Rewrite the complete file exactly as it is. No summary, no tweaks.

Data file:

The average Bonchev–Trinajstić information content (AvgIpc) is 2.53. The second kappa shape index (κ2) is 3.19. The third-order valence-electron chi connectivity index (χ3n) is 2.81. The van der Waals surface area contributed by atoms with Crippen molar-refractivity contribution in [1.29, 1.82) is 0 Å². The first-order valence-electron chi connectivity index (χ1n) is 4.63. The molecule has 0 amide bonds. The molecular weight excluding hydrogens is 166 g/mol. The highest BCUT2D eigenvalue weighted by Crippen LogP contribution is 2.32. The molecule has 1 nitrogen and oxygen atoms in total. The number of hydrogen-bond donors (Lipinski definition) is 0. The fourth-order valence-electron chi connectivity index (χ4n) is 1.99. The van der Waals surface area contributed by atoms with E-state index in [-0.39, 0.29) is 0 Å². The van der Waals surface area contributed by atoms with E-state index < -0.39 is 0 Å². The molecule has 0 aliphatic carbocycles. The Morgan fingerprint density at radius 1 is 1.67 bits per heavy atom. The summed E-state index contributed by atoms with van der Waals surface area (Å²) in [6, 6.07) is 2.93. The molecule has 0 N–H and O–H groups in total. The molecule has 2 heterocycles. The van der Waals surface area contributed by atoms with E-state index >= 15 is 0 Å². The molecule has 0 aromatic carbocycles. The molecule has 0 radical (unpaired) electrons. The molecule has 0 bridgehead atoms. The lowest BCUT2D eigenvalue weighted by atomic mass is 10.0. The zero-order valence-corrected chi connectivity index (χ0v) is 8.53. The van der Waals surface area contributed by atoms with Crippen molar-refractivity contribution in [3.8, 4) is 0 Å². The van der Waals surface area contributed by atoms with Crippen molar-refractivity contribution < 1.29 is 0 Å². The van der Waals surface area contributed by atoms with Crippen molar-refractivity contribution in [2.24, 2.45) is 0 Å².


The average Bonchev–Trinajstić information content (AvgIpc) is 2.53. The second kappa shape index (κ2) is 3.19. The third-order valence-electron chi connectivity index (χ3n) is 2.81. The van der Waals surface area contributed by atoms with Crippen molar-refractivity contribution in [1.29, 1.82) is 0 Å². The first-order valence-electron chi connectivity index (χ1n) is 4.63. The molecule has 0 amide bonds. The molecular weight excluding hydrogens is 166 g/mol. The highest BCUT2D eigenvalue weighted by Crippen LogP contribution is 2.32. The molecule has 1 nitrogen and oxygen atoms in total. The number of hydrogen-bond donors (Lipinski definition) is 0. The fourth-order valence-electron chi connectivity index (χ4n) is 1.99. The van der Waals surface area contributed by atoms with E-state index in [-0.39, 0.29) is 0 Å². The van der Waals surface area contributed by atoms with E-state index < -0.39 is 0 Å². The molecule has 0 aliphatic carbocycles. The Morgan fingerprint density at radius 1 is 1.67 bits per heavy atom. The summed E-state index contributed by atoms with van der Waals surface area (Å²) in [6, 6.07) is 2.93. The molecule has 0 N–H and O–H groups in total. The molecule has 2 heterocycles. The van der Waals surface area contributed by atoms with E-state index >= 15 is 0 Å². The molecule has 0 aromatic carbocycles. The molecule has 0 radical (unpaired) electrons. The molecule has 0 bridgehead atoms. The lowest BCUT2D eigenvalue weighted by atomic mass is 10.0. The zero-order valence-corrected chi connectivity index (χ0v) is 8.53. The van der Waals surface area contributed by atoms with Crippen molar-refractivity contribution in [3.8, 4) is 0 Å². The van der Waals surface area contributed by atoms with Crippen molar-refractivity contribution < 1.29 is 0 Å². The van der Waals surface area contributed by atoms with Crippen molar-refractivity contribution in [2.24, 2.45) is 0 Å².